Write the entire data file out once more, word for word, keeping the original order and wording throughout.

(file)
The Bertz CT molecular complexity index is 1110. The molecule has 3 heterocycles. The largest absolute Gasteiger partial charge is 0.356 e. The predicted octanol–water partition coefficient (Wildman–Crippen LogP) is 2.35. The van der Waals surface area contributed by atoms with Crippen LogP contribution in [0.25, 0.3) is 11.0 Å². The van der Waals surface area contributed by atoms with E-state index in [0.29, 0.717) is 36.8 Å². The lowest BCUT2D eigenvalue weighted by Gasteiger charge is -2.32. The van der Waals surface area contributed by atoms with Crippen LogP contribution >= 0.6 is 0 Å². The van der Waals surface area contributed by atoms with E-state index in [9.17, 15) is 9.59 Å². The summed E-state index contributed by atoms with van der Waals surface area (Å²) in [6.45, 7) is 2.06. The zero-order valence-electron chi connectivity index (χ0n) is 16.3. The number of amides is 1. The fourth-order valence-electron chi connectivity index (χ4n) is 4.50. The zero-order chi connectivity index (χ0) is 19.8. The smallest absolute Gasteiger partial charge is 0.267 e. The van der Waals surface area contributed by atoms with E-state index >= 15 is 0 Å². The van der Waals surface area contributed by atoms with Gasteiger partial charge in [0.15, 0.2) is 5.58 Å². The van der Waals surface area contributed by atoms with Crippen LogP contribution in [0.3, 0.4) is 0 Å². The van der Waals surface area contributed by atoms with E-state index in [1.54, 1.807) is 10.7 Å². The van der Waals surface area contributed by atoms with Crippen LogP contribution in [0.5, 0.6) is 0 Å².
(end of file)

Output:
The Bertz CT molecular complexity index is 1110. The molecule has 3 heterocycles. The largest absolute Gasteiger partial charge is 0.356 e. The predicted octanol–water partition coefficient (Wildman–Crippen LogP) is 2.35. The van der Waals surface area contributed by atoms with Crippen LogP contribution in [0.25, 0.3) is 11.0 Å². The van der Waals surface area contributed by atoms with E-state index in [0.29, 0.717) is 36.8 Å². The lowest BCUT2D eigenvalue weighted by Gasteiger charge is -2.32. The van der Waals surface area contributed by atoms with Crippen LogP contribution >= 0.6 is 0 Å². The van der Waals surface area contributed by atoms with E-state index in [9.17, 15) is 9.59 Å². The summed E-state index contributed by atoms with van der Waals surface area (Å²) in [6.45, 7) is 2.06. The zero-order valence-electron chi connectivity index (χ0n) is 16.3. The number of amides is 1. The fourth-order valence-electron chi connectivity index (χ4n) is 4.50. The zero-order chi connectivity index (χ0) is 19.8. The smallest absolute Gasteiger partial charge is 0.267 e. The van der Waals surface area contributed by atoms with E-state index >= 15 is 0 Å². The van der Waals surface area contributed by atoms with Gasteiger partial charge in [0.15, 0.2) is 5.58 Å². The van der Waals surface area contributed by atoms with Crippen LogP contribution in [0.3, 0.4) is 0 Å². The van der Waals surface area contributed by atoms with E-state index in [1.54, 1.807) is 10.7 Å². The van der Waals surface area contributed by atoms with Crippen LogP contribution in [0.5, 0.6) is 0 Å².